What kind of compromises are you prepared to make? Almost no one goes into a major change in their life or their diet thinking of the need for compromise. The very human tendency is to believe that you can “be the change” 100% right off the bat, or at least soon thereafter. At that point no further compromise is necessary … you’ve made it, you’ve arrived. But change is really a journey and not a destination. You never arrive, not completely. There is just variation in the degree of the completeness of your arrival.
My experience with converting my family’s diet to real food has been an up and down journey, sometimes we feel close to arriving and other times we feel we’ve lost so much ground it’s hard to not be discouraged altogether. These ups and downs are caused by a number of factors but the single biggest ones are time and money … big surprise there ;-). In “Is Real Food Really More Expensive?” I talk some about the time vs. money trade-off’s inherent in adopting a real food diet and how to come to your own personal balance. What I’ve learned in addition to that is that the right balance for you is always in a state of flux. That balance needs to be struck over and over again as things change in your life. In short I’ve learned the art of thoughtful real food compromise.
Thoughtful Real Food Compromise
Every decision we make in life has consequences, even the decision to not decide :-). If we go with the flow and let others decide for things for us we get the consequences that come along with that. If we weigh the facts and decide for ourselves we get the consequences of that decision. That’s just life as a grown-up.
When we come to real food we can go several different ways with it. We could decide to never compromise our diets we get the consequences of that decision. Or we could choose something more like an 80/20 plan, with some judicious compromise to accomodate other things in life that we value. Things like dinners out with friends that aren’t real foodies, or our child socializing with other kids without food restrictions. And we’ll get the consequences of that decision. Or we could take a more lenient approach and eat real food when it’s convenient, but not go out of our way for it. And we’ll get those consequences too.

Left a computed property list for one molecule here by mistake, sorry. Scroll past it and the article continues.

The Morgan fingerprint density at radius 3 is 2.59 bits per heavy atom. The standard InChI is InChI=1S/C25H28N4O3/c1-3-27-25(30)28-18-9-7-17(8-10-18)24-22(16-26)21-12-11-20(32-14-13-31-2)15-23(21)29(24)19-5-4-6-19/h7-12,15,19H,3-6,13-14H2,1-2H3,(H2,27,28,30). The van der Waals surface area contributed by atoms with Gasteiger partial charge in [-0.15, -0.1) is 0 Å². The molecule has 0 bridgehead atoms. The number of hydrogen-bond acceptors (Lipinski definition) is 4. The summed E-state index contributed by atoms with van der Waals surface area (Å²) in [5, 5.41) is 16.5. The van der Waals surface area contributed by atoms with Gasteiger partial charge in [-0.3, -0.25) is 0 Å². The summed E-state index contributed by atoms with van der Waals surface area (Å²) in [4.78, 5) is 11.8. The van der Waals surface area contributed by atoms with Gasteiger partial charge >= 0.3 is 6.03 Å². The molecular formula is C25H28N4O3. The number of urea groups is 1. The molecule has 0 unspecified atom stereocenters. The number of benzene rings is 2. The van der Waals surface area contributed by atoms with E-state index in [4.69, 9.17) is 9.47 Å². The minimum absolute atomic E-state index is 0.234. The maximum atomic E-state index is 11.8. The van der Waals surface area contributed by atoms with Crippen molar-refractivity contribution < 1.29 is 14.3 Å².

Maybe this seems like rambling, but I do have a point :-). That point is to choose your consequences carefully and with full awareness. Don’t just go with whatever is easiest to do at the time, or some standard someone has set for themselves … really think through what you’re going to get if you go down this path. In my own life, I always felt that a higher degree of compromise on good food for my kids when they were away from home was a good compromise with consequences we could handle. Now they are grown, I think they’d agree with that. But that choice didn’t come without some negative consequences. For instance, they both like fast food. Had we restricted their access completely they wouldn’t have had a chance to get used to it. But they would have lost many many opportunities to hang out with friends, which was something I just couldn’t live with.
Just think it all thru knowing the pros and cons well. Then you’ll be prepared for the results you get. If you want to do a full-on no compromise diet your health may be better, but this path will be more expensive, require significant time and may require financial sacrifices. If you don’t there may be health consequences. If you go 80/20 or 70/30 then maybe the kids eat enough bad food to cause some immediate health problems from time to time. But they are able to spend more time with their parents ’cause they aren’t killing themselves with work to both make all the families meals and pay to ensure they always have the best ingredients. If you go really lenient of the real food side your family can reap some of the benefits of nutrient dense food without a great deal of sacrifice. But it will be just some of the benefits. The risk of health problems would still be pretty high.
Our Decisions Change with Time
Whatever balance you strike, just know that it will change over time. We eat very differently now than we did after first learning about real food. And we eat even more differently than we did prior to learning about real food when we had a simple desire to avoid processed foods most of the time. Some of that has to do with knowledge, but mostly it’s a matter of time and money.
Back when my only real concern was avoiding toxic ingredients in food I had more money and lots less time than I do now. My kids were small and it seemed like a small miracle every time dinner was produced, like manna from heaven ;-). We took lots of shortcuts to help manage the heavy time pressures. So even though we knew about processed foods, we knowingly included it in our diet a small part of the time.
Later the situation shifted to more time and less money. So we ate more from scratch meals at home. Lots more. When we learned more about nutrient dense food we bumped that up even more. As we got better at it we found we saved a lot of money over the way we had been eating before. Processed food disappeared mostly except for outings with friends.
Now armed with the knowledge we’ve gained we find we have more time and a little more money. So we are working at taking things up a notch to a balance that is more like 90/10 hopefully. But when we were just gaining ground the rug was pulled out by illness. So for now we’ve lost some ground. Soon to be made up for, circumstances permitting :-).
We all experience these kinds of fluctuations in circumstance. When things change think through the consequences of the new balance you hope to achieve and make sure it’s the best one for you. No one else is in your shoes … you are always the best judge of how to best strike a balance.